Below are ISPI’s performance requirements for the Context standard.

1. Identify the current work, workplace, or market environment in terms of how it affects organizational and group performance.

2. Identify the environment and culture of the work and workplace and how it affects organizational and group performance.

3. Identify if there is a lack of alignment between or among—

  • Goals and objectives
  • Performance measures
  • Rewards and incentives
  • Job/work/or process designs
  • Available systems, tools, and equipment
  • Expectations and capacity

4. Identify barriers and leverage points, both in the workplace and surrounding your project.

5. Drive conversations around the barriers and leverage points that have been identified.

Constraints, or barriers, include deadlines, budget, politics, time, regulatory issues, product launch, and safety.  None of these should be taken lightly.  In my experience none of these has prevented a performance intervention from being developed; However they do have an effect on the design and quality of the final product.

How do you know if you have done a good job identifying the constraints that affect your project?  One sign is that the topics of conversations change.  In my experience, focusing on constraints causes stakeholders to reassess their expectations and assumptions.  Instead of talking about what will happen in a training event, the discussion turns to causes and work conditions.  I’ve worked on projects where the client had their mind made up about the format of a training intervention only to change their mind after considering key aspects the work context.  The final product was completely different than the original concept.

If I am doing my job, what should my client be focused on?  Again, I will quote ISPI’s standards.

  • How is the work, workplace, or environment supporting or impeding the desired organizational and group performance?
  • How does the current culture supports or impedes the desired performance?
  • Where is there a lack of alignment between or among key factors affecting the success of the proposed solution?
  • How do the barriers and leverage points support or impede the proposed solutions and the desired organizational and group performance?
  • How will the proposed solutions will affect the greater environment of the organization as a whole?
  • Will the results of your work and how you plan on going about producing those results might jeopardize the client, the organization, or society’s well-being?
  • How will the methods of deploying and the results of the project will have a positive impact?

I realize these are not typical questions one asks when developing training but human performance technology is not about training, it is about improved performance.  If you aren’t asking these questions you are probably missing something and your training programs will show it.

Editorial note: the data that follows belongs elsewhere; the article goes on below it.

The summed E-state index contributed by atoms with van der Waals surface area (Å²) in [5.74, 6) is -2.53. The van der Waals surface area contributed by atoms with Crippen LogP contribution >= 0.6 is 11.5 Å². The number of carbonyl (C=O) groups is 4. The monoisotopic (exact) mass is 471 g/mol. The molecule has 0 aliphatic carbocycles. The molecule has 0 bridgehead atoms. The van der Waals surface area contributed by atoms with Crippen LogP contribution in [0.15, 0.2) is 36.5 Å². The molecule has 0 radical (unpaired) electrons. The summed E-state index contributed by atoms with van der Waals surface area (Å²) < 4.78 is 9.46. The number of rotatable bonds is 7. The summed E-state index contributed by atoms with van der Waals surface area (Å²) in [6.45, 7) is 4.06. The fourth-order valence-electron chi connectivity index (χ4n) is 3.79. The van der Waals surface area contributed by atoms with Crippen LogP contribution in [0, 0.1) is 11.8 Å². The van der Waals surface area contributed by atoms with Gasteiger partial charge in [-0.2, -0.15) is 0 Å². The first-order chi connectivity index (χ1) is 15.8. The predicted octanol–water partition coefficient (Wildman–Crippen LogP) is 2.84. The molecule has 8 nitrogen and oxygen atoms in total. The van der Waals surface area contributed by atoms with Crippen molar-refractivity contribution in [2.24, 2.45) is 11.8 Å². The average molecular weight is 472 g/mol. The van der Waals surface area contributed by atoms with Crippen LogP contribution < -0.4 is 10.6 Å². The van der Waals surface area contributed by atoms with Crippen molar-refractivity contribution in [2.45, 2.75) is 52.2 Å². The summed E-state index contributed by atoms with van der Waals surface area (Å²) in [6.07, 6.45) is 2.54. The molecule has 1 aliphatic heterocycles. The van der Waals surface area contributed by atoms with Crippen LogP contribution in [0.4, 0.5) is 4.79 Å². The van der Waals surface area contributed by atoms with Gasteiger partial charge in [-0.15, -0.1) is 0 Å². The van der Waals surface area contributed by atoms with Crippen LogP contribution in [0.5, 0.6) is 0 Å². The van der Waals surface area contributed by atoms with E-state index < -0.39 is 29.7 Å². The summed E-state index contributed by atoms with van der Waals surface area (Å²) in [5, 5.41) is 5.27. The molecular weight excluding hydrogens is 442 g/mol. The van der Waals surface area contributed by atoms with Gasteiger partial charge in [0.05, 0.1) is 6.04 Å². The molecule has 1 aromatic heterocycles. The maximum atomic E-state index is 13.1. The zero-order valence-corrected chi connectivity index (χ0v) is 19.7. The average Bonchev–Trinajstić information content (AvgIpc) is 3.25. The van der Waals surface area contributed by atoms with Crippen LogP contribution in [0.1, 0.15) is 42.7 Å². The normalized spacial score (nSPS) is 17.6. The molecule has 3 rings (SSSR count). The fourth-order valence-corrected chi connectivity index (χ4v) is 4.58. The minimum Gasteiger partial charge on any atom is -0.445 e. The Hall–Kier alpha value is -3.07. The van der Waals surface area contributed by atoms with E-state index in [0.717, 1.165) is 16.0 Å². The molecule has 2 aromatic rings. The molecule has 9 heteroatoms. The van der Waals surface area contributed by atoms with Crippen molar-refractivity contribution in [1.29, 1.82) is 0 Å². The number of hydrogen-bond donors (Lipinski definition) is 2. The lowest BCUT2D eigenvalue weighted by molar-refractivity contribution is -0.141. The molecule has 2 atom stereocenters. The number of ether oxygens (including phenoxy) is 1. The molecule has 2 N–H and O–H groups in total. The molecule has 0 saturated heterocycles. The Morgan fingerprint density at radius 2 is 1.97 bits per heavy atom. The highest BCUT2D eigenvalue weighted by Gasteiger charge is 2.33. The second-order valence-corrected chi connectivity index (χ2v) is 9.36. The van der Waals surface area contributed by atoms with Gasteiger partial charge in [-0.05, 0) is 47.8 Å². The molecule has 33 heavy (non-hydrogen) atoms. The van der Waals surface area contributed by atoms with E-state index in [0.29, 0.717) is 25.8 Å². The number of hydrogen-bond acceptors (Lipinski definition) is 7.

Going through my backlog of articles I want to read I came across an interesting post that touches on how to manage millennials.  No I am not obsessed with them I just post what I think might be helpful.  There is also a learning angle to this but you’ll have to read on to find it.

In this post, Tammy Erickson reviews the events that occurred in the formative years of millennials and how that has formed their identity and habits.  Below are  a few excepts I found interesting.

  • Y’s want to feel they are doing work that is challenging and important.
  • Focus on the actual completion of tasks; hold them accountable for outcomes, not for time spent.
  • Create a collaborative, team-based environment.
  • Leverage technology to create more efficient processes.
  • Provide frequent feedback; first-line managers should teach rather than assess.
  • Provide a variety of world-class learning opportunities.

Aren’t you glad you read to the end to find out what the learning tie-in is?  Read the whole thing.  It will only take a few minutes.  There is more in the post that is worth taking a look at.

I am planning a job analysis for an internal team in a retail organization.  They are skeptical about the need and process.  The buzz around the office is that this effort will be time consuming, tedious, and unsuccessful.  With this in mind, my supervisor has challenged me to develop an unconventional data collection plan.  In short, his vision is that we will break the “rules” of data collection.  For example, do we really need to convene a group in a room for 2+ hours?  Can we break the process into smaller chunks and still get reliable data?

To be clear we are not setting out to break “rules” just for the sake of doing it.  There is a bigger goal behind the vision, culture change.  Many habits (whether positive or negative) have become ingrained.  As you can imagine this has led to a stagnant culture.  We cannot afford to be stagnant.  We need innovation.  We need to be able to recognize and respond to opportunities.  I am hopeful we can have a successful analysis and begin to break the behavior patterns that are preventing us from performing at to our highest potential.

To break the “rules” we need to know what they are.  Please help me compile a list and share any other ideas, regardless of how crazy they may seem.

Here is some additional info that may be helpful.

  • Everyone works the same hours (more or less)
  • Everyone works in the same location
  • There are about 12 participants
  • All the participants have 5+ years of experience with the company